I do not mean engaged in arming the opposition, as the minister might think I am saying, because that has never been a role that Canada has played. Canada has never played the role of an arms supplier to these various civil insurrections. What Canadians have done is to say we are not afraid of becoming politically engaged and reaching a better understanding who is who and who is where.
When we talk to people from the Syrian community in Canada, their main concern and main complaint, frankly, is that the Conservative government seems to be too determined to take a hands-off approach to even understand the nature of the conflict and the various elements in the opposition.
I am not pretending for a moment that it is easy. I am not pretending that it lends itself to easy solutions, and because of the very forces of instability that are now at play, I do not believe at the moment that a one-sided military intervention from the United States or from some other coalition is likely to get us to where we need to be.
I strongly support what Secretary Kerry and President Putin have decided to do, which is to hold another conference to get countries together to try and find a political solution. However, I do think we have to recognize that unless the world stands prepared to take the necessary steps to create the stability that we want to see and that the world needs to see in Syria, the risk is even greater instability in the years ahead and even greater hardship for the people who are living there.
It is a humanitarian crisis, a political crisis, a security crisis and an issue that demands a response from Canada. We would all like to see a future of stability, one in which the drive from Jerusalem to Damascus and from Damascus to Beirut could happen with nary a checkpoint, a future in which a train ride from Tel Aviv to Beirut could happen with nary a checkpoint. We would like to see that kind of world. It is an open world, a free world and a democratic world.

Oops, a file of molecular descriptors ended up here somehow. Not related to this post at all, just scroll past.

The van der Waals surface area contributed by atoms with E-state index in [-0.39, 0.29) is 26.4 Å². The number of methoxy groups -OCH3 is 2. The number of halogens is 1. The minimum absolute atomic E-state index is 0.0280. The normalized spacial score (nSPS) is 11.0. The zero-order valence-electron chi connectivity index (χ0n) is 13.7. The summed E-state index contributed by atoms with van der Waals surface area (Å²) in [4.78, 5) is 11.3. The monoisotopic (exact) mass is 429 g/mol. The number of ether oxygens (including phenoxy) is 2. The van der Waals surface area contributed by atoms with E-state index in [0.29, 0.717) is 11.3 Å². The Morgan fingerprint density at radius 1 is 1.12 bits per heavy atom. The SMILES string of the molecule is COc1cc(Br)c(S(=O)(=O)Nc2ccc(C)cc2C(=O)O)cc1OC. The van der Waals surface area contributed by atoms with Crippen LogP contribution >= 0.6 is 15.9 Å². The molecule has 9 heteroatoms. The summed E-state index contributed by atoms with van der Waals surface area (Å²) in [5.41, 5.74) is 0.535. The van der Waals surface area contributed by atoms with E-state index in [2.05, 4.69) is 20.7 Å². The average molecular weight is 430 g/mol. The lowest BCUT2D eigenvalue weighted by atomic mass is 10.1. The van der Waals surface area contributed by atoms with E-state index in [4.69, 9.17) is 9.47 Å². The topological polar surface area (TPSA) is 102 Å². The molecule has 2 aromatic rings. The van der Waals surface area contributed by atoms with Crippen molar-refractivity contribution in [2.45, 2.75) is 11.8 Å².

We are not going to get there overnight. We are not going to get there by wishing for it or by praying for it. We are not going to get there by simply analyzing what is happening from a great distance. We have to be prepared to become more engaged. In that engagement, Canada will gain some of the respect and some of the position in the world that Canada deserves for the efforts that it can make and should make in the months ahead.
Hon. John Baird (Minister of Foreign Affairs, CPC):
Mr. Speaker, I want to thank the Speaker for granting this debate. It is a tremendously important opportunity to give an update to the House and all Canadians, both on the actions that the Government of Canada has taken to date to address the Syrian crisis and on the most recent developments.
The actions this government has taken and the engagement this government has put on this file have been real and significant. I think I share with all civilized people everywhere the frustration that the civilized world has not been able to bring a resolution to this crisis. Many of us have been working tremendously hard.
This debate tonight is also a chance for us to take stock of where we go from here.
As I rise to speak tonight, I am reminded, as I often am when considering the many complex issues relating to the Syrian crisis, of one of the conflict's youngest victims.
She was a girl of about seven years old. I had a chance to meet her at Zaatari refugee camp in Jordan. This was not a good place for a family, living in a tent in a refugee camp in the middle of the desert with the heat and scorpions. As horrible as the situation was for her and her family, I thought of how tough it must have been for her family in Syria.
I thought of how difficult it must have been to make the decision for her and her entire family to leave their home and to seek refuge in another country. I thought of the courage it took for her parents to do that, to want to do one thing, to keep their family safe, just like every Canadian family and every Canadian parent's objective is.
She and her family had fled their home. They had left everything they had known in a bid to escape death and destruction that had stalked their hometown.